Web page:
With COVID-19 cases on the rise in the majority of states, frontline healthcare workers in your organization are likely to be stressed in ways beyond the pre-COVID challenges of medical practice. Even if caseloads have leveled off where you are, your people are probably still struggling with aspects of the unpredictability and deadliness of the pandemic, not to mention financial worries and concerns about their own health.
COVID stress shows up in many ways, but two concerning manifestations you should identify and address are as follows:
Running on empty. Clinicians who have been giving their all for a long time under the grueling torment of the virus can simply run out of emotional fuel. They are still providing medical care but they are unable to give emotional support to their patients at a time when it is really needed. Also known as depersonalization, compassion fatigue is one of the three major components of burnout, along with physical exhaustion and a feeling of inadequacy.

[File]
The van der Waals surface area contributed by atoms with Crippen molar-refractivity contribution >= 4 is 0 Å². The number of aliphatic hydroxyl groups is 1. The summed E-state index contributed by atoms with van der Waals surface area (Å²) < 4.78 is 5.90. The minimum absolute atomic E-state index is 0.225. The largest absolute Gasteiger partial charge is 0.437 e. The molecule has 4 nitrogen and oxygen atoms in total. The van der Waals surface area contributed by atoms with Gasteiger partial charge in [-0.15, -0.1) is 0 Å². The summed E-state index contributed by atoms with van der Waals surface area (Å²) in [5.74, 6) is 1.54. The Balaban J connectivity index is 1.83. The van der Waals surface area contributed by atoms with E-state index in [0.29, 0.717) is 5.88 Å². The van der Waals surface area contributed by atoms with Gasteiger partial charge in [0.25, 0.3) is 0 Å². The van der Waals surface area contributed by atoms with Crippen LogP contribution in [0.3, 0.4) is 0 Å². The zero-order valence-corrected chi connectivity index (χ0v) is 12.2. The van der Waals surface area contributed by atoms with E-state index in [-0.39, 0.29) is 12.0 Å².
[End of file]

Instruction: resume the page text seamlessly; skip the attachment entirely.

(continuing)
Clinicians run the physical risk of contracting COVID-19, but they also are faced with injuries to their moral conscience—whether they have made mistakes or have been forced to make decisions violating their sense of what’s right and wrong. The pandemic has ratcheted up the moral struggles within today’s medical practice by forcing many clinicians to make agonizing decisions regarding patient access to limited resources.1
Learn ways to identify and deal with compassion fatigue, moral injury and other serious emotional-health issues that may be affecting your organization in our article, Best Practices for the COVID-19 Recovery Process.
Download our article, Best Practices for the COVID-19 Recovery Process, to learn more about the importance of caring for your clinicians' well being, knowledge on how to provide assistance in recovery and practical advice on how to navigate the complex needs of your organization throughout the COVID-19 pandemic.*Kane, Leslie, MA, “Medscape US and International Physicians' COVID-19 Experience Report: Risk, Burnout, Loneliness” Medscape, September 11, 2020.